Architects Transform Vintage Airstream Into Design Center
June 18, 2014 | 1:28 pm CDT
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The airstream purchased for the Archistream project.
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Kristina Pomeroy, a third-year architecture student at Norwich University and participant in the design-build studio that built the AIA Vermont Archistream, breaks for a photo.
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Montpelier residents Elinor Bacon and Niko Stonorov enjoy the Archistream’s built-in seating.
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The Archistream interior was designed to house books, brochures, models, and other educational material.
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Professor of Architecture Eleanor D'Aponte and architecture student Kristina Pomeroy test out the Airstream “built-in bench.”
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The Norwich University Archistream design-build student team (rom left to right: Pedro Rodriguez, Caleb Menard, Jess Dahline, Nevin Leary, Jade Burkart, Michael Cavenaugh, Dan Wheeler, Anthony Menard, Adam Wiles-Rosell, Kristina Pomeroy) presents its final work to AIA Vermont, the client, and Norwich faculty.

NORTHFIELD, VT  - Using a 4x8-foot CNC router, a team from Norwich University is working with the Vermont Chapter of The American Institute of Architects to transform a 1969 Airstream Globetrotter into a mobile outreach, education and design center.

The project goal is to craft an interior in the 21-foot Airstream to showcase the architectural design capabilities of the college’s program, all while providing the students a lesson in project management realities, including budgeting and scheduling.

Ten undergraduate architecture students from Norwich University managed the project, dubbed the “Archistream” as part in the school’s spring design-build studio. Tolya Stonorov, an assistant professor at the school who advised the students, said the design team worked with felt, resin, and hardwoods to “fashion a warm interior to contrast with the vehicle’s streamlined exterior.”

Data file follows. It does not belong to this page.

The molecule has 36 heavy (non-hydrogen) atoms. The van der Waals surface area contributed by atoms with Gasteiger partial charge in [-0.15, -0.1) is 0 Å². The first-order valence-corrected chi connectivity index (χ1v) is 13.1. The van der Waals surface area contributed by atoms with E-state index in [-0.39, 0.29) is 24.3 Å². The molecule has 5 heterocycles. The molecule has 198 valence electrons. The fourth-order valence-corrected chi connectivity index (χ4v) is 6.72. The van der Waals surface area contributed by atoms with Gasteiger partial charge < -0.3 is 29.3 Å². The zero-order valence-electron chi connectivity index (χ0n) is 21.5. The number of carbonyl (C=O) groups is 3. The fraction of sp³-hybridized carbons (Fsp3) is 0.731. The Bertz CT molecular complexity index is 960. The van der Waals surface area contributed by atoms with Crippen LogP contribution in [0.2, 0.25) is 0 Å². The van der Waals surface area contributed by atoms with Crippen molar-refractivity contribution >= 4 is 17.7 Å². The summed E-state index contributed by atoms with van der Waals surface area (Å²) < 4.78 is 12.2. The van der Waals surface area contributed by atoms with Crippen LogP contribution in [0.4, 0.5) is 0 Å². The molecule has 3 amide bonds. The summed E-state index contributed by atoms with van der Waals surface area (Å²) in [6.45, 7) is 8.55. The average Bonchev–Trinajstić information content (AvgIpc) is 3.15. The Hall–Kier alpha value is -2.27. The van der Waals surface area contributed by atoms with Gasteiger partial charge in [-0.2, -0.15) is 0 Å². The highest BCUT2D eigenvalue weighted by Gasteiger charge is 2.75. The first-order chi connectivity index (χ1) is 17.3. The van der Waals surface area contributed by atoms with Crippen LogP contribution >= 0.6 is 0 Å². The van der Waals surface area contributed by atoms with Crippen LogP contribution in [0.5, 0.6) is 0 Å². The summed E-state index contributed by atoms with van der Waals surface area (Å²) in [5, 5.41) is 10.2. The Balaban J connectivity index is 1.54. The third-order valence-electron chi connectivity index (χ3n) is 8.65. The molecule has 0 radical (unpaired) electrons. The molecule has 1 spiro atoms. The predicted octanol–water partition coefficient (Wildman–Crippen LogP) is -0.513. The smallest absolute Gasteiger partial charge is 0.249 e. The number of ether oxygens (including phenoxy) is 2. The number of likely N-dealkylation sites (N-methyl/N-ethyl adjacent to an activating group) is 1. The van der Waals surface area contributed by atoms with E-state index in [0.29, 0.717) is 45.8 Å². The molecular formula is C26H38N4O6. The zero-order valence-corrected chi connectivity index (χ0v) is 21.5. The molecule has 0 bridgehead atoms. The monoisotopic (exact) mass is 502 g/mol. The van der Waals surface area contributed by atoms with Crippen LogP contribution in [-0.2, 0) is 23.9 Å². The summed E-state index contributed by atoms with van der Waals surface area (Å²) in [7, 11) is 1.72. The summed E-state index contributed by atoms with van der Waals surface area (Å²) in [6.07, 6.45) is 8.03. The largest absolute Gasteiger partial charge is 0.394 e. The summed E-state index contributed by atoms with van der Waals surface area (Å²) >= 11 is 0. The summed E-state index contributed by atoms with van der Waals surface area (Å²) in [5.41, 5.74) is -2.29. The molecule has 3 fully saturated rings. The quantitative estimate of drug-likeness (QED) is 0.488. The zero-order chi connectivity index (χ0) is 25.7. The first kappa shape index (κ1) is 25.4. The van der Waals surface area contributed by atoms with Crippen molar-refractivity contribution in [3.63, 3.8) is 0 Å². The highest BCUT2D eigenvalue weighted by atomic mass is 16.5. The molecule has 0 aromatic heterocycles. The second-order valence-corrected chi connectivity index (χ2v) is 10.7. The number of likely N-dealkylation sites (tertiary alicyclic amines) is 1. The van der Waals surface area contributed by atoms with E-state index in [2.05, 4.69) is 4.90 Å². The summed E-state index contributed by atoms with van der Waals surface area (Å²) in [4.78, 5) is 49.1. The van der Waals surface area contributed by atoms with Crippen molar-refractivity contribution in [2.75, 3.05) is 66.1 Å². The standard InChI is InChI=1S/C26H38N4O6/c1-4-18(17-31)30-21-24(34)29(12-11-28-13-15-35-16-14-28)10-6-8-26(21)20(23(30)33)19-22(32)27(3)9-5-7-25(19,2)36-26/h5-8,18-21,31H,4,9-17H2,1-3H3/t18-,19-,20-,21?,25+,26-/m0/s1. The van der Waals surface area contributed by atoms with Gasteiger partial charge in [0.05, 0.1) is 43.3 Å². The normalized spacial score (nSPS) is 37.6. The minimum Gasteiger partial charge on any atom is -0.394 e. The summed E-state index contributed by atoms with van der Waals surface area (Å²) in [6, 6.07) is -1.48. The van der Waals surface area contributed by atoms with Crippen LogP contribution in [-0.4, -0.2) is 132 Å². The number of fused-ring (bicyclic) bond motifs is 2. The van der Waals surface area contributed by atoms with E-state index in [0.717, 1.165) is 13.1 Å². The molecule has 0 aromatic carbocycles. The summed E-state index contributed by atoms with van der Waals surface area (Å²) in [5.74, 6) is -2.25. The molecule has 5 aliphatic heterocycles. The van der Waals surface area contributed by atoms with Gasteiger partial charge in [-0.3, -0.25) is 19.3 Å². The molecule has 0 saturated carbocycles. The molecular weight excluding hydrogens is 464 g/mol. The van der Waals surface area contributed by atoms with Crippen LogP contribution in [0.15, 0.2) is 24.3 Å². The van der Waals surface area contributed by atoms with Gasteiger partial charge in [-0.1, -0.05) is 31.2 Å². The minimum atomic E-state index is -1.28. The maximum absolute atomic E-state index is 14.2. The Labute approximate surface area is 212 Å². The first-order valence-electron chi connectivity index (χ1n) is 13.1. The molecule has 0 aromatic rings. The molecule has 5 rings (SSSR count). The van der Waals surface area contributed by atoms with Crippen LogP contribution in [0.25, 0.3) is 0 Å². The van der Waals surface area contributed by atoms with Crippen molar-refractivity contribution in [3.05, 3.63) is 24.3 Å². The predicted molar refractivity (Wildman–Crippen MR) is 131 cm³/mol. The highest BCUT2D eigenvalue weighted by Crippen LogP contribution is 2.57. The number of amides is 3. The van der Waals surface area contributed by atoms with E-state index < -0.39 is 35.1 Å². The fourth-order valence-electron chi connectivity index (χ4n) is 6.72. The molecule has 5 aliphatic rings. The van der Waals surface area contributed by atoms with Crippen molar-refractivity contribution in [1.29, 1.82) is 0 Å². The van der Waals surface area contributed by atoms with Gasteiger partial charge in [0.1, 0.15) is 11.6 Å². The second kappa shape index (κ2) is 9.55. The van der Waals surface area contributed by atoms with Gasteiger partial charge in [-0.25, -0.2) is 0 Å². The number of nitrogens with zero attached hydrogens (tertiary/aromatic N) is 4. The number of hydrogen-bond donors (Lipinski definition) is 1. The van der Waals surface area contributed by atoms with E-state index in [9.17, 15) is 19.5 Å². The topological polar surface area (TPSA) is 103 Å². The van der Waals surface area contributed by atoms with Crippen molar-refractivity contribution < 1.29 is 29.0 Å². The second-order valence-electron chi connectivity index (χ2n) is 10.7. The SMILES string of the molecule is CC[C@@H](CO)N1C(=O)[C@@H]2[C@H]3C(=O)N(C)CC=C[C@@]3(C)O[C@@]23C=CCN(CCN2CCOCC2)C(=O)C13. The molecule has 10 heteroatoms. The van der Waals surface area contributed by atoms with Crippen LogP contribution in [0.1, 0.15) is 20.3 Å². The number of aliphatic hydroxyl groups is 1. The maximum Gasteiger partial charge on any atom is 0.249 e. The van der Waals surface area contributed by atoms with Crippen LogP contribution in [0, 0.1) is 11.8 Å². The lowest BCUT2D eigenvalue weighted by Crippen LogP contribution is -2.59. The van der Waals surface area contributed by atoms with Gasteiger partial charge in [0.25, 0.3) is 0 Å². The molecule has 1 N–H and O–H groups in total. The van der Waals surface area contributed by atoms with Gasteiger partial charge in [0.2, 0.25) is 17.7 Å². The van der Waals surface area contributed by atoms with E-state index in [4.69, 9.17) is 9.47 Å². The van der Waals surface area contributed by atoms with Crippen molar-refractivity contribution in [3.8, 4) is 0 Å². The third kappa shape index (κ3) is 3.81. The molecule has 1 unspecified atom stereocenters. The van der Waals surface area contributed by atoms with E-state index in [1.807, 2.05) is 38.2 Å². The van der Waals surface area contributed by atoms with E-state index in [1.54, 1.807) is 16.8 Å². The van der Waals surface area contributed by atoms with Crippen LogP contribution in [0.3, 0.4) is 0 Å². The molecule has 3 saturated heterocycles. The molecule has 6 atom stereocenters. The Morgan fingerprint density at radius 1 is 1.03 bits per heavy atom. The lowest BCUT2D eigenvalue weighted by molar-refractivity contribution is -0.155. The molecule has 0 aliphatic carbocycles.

The team is working with fabrication equipment including 3D printers and a 4x8 EZ-Router CNC router (video below) to fabricate components. 


The Airstream will travel around the state to show off the design, as well as provide the public with an understanding that architects can be leaders in shaping the growth of a community or facing the challenges of climate change, according to AIA architect Diantha Korzun of TruexCullins Architecture, in Burlington, VT.

The design project was made possible through a $42,750 grant from the AIA National Innovation Fund.

Columbus College Airstream ProjectEarlier this year students from the Columbus College of Art Design in Ohio redesigned the interior of a 23-foot Airstream to create a mobile working and living space for millennial professionals, such as photographers of writers looking to live a more nomadic lifestyle. The design included four defined spaces: workspace, sleeping space, bathing space, and kitchen. In 2012, Airstream commissioned an Italian yacht interior design firm to build and install a luxurious "Land Yacht" trailer.

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